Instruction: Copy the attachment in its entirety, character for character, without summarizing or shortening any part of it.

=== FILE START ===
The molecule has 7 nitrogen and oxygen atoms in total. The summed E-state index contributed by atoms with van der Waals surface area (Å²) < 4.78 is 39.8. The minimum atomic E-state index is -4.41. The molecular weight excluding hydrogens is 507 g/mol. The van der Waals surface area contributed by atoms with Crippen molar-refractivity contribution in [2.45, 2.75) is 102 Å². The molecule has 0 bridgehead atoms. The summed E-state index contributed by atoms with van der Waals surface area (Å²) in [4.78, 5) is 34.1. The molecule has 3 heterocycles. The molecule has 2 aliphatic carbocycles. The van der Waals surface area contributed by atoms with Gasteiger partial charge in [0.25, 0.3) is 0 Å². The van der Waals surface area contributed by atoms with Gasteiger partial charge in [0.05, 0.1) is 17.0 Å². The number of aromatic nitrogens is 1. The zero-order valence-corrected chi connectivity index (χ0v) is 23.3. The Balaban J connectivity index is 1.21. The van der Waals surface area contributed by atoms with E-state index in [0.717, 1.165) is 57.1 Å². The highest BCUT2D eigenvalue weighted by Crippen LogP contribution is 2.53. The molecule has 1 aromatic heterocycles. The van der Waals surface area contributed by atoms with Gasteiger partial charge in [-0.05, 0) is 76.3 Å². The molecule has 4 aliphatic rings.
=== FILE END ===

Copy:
The molecule has 7 nitrogen and oxygen atoms in total. The summed E-state index contributed by atoms with van der Waals surface area (Å²) < 4.78 is 39.8. The minimum atomic E-state index is -4.41. The molecular weight excluding hydrogens is 507 g/mol. The van der Waals surface area contributed by atoms with Crippen molar-refractivity contribution in [2.45, 2.75) is 102 Å². The molecule has 0 bridgehead atoms. The summed E-state index contributed by atoms with van der Waals surface area (Å²) in [4.78, 5) is 34.1. The molecule has 3 heterocycles. The molecule has 2 aliphatic carbocycles. The van der Waals surface area contributed by atoms with Gasteiger partial charge in [0.25, 0.3) is 0 Å². The van der Waals surface area contributed by atoms with Gasteiger partial charge in [0.05, 0.1) is 17.0 Å². The number of aromatic nitrogens is 1. The zero-order valence-corrected chi connectivity index (χ0v) is 23.3. The Balaban J connectivity index is 1.21. The van der Waals surface area contributed by atoms with E-state index in [0.717, 1.165) is 57.1 Å². The highest BCUT2D eigenvalue weighted by Crippen LogP contribution is 2.53. The molecule has 1 aromatic heterocycles. The van der Waals surface area contributed by atoms with Gasteiger partial charge in [-0.05, 0) is 76.3 Å². The molecule has 4 aliphatic rings.